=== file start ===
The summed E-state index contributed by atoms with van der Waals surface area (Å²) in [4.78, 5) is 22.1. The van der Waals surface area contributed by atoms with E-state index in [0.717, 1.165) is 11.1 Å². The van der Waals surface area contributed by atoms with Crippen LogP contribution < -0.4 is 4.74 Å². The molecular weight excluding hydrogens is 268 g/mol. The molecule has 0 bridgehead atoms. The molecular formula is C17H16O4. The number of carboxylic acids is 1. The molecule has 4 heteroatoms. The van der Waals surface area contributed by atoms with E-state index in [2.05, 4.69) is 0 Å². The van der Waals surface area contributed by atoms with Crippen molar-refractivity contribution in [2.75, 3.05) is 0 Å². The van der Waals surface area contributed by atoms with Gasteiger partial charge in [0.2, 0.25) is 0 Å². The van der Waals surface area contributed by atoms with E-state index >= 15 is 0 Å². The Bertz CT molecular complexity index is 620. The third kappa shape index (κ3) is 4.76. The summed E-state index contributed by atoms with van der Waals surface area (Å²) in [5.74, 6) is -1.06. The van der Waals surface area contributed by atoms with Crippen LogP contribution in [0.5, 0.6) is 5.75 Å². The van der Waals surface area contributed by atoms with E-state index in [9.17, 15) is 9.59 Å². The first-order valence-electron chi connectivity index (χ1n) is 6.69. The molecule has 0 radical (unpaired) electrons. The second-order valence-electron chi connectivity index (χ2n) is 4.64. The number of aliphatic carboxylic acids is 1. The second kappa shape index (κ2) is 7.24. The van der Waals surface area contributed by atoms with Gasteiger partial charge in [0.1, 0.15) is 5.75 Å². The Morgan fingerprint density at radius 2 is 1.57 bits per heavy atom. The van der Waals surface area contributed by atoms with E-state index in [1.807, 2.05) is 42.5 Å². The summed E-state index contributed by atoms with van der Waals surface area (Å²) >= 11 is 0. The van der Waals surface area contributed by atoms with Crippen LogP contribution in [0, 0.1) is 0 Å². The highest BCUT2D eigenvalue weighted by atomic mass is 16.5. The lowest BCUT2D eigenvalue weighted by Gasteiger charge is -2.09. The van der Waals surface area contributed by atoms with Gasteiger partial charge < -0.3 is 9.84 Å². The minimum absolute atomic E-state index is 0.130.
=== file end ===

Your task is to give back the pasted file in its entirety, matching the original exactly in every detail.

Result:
The summed E-state index contributed by atoms with van der Waals surface area (Å²) in [4.78, 5) is 22.1. The van der Waals surface area contributed by atoms with E-state index in [0.717, 1.165) is 11.1 Å². The van der Waals surface area contributed by atoms with Crippen LogP contribution < -0.4 is 4.74 Å². The molecular weight excluding hydrogens is 268 g/mol. The molecule has 0 bridgehead atoms. The molecular formula is C17H16O4. The number of carboxylic acids is 1. The molecule has 4 heteroatoms. The van der Waals surface area contributed by atoms with E-state index in [2.05, 4.69) is 0 Å². The van der Waals surface area contributed by atoms with Crippen molar-refractivity contribution in [2.75, 3.05) is 0 Å². The van der Waals surface area contributed by atoms with Gasteiger partial charge in [0.2, 0.25) is 0 Å². The van der Waals surface area contributed by atoms with E-state index >= 15 is 0 Å². The Bertz CT molecular complexity index is 620. The third kappa shape index (κ3) is 4.76. The summed E-state index contributed by atoms with van der Waals surface area (Å²) in [5.74, 6) is -1.06. The van der Waals surface area contributed by atoms with Crippen LogP contribution in [0.5, 0.6) is 5.75 Å². The van der Waals surface area contributed by atoms with E-state index in [9.17, 15) is 9.59 Å². The first-order valence-electron chi connectivity index (χ1n) is 6.69. The molecule has 0 radical (unpaired) electrons. The second-order valence-electron chi connectivity index (χ2n) is 4.64. The number of aliphatic carboxylic acids is 1. The second kappa shape index (κ2) is 7.24. The van der Waals surface area contributed by atoms with Gasteiger partial charge in [0.1, 0.15) is 5.75 Å². The Morgan fingerprint density at radius 2 is 1.57 bits per heavy atom. The van der Waals surface area contributed by atoms with E-state index in [1.807, 2.05) is 42.5 Å². The summed E-state index contributed by atoms with van der Waals surface area (Å²) >= 11 is 0. The van der Waals surface area contributed by atoms with Crippen LogP contribution in [0, 0.1) is 0 Å². The highest BCUT2D eigenvalue weighted by atomic mass is 16.5. The lowest BCUT2D eigenvalue weighted by Gasteiger charge is -2.09. The van der Waals surface area contributed by atoms with Gasteiger partial charge < -0.3 is 9.84 Å². The minimum absolute atomic E-state index is 0.130.